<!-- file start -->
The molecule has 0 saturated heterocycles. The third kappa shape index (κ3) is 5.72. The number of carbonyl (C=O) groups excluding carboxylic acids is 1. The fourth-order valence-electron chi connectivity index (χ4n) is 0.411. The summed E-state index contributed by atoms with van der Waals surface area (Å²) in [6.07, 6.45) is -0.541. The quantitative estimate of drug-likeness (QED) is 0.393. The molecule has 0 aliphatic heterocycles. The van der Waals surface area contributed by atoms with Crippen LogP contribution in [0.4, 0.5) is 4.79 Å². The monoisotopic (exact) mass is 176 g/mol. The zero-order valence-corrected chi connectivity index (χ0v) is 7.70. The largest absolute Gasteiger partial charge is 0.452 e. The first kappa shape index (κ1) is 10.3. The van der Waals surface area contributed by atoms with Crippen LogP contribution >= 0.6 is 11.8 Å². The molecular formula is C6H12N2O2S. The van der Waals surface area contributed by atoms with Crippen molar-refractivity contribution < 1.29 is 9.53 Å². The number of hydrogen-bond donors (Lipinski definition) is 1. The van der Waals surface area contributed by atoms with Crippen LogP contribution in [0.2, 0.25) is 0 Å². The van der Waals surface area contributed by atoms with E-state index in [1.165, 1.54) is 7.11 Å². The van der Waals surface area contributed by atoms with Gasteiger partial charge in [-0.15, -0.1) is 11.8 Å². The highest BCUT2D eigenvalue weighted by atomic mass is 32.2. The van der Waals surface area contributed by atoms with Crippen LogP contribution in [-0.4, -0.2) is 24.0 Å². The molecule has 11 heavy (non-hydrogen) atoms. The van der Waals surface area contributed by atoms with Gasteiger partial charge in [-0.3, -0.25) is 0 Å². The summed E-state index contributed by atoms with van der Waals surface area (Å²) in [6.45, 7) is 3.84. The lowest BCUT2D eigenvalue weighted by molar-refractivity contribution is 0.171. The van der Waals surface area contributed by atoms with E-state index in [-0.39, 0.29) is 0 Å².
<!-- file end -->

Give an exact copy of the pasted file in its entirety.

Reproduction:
The molecule has 0 saturated heterocycles. The third kappa shape index (κ3) is 5.72. The number of carbonyl (C=O) groups excluding carboxylic acids is 1. The fourth-order valence-electron chi connectivity index (χ4n) is 0.411. The summed E-state index contributed by atoms with van der Waals surface area (Å²) in [6.07, 6.45) is -0.541. The quantitative estimate of drug-likeness (QED) is 0.393. The molecule has 0 aliphatic heterocycles. The van der Waals surface area contributed by atoms with Crippen LogP contribution in [0.4, 0.5) is 4.79 Å². The monoisotopic (exact) mass is 176 g/mol. The zero-order valence-corrected chi connectivity index (χ0v) is 7.70. The largest absolute Gasteiger partial charge is 0.452 e. The first kappa shape index (κ1) is 10.3. The van der Waals surface area contributed by atoms with Crippen LogP contribution >= 0.6 is 11.8 Å². The molecular formula is C6H12N2O2S. The van der Waals surface area contributed by atoms with Crippen molar-refractivity contribution < 1.29 is 9.53 Å². The number of hydrogen-bond donors (Lipinski definition) is 1. The van der Waals surface area contributed by atoms with Crippen LogP contribution in [0.2, 0.25) is 0 Å². The van der Waals surface area contributed by atoms with E-state index in [1.165, 1.54) is 7.11 Å². The van der Waals surface area contributed by atoms with Gasteiger partial charge in [-0.15, -0.1) is 11.8 Å². The highest BCUT2D eigenvalue weighted by atomic mass is 32.2. The van der Waals surface area contributed by atoms with Crippen LogP contribution in [-0.4, -0.2) is 24.0 Å². The molecule has 11 heavy (non-hydrogen) atoms. The van der Waals surface area contributed by atoms with Gasteiger partial charge in [-0.3, -0.25) is 0 Å². The summed E-state index contributed by atoms with van der Waals surface area (Å²) in [6.45, 7) is 3.84. The lowest BCUT2D eigenvalue weighted by molar-refractivity contribution is 0.171. The van der Waals surface area contributed by atoms with E-state index in [-0.39, 0.29) is 0 Å².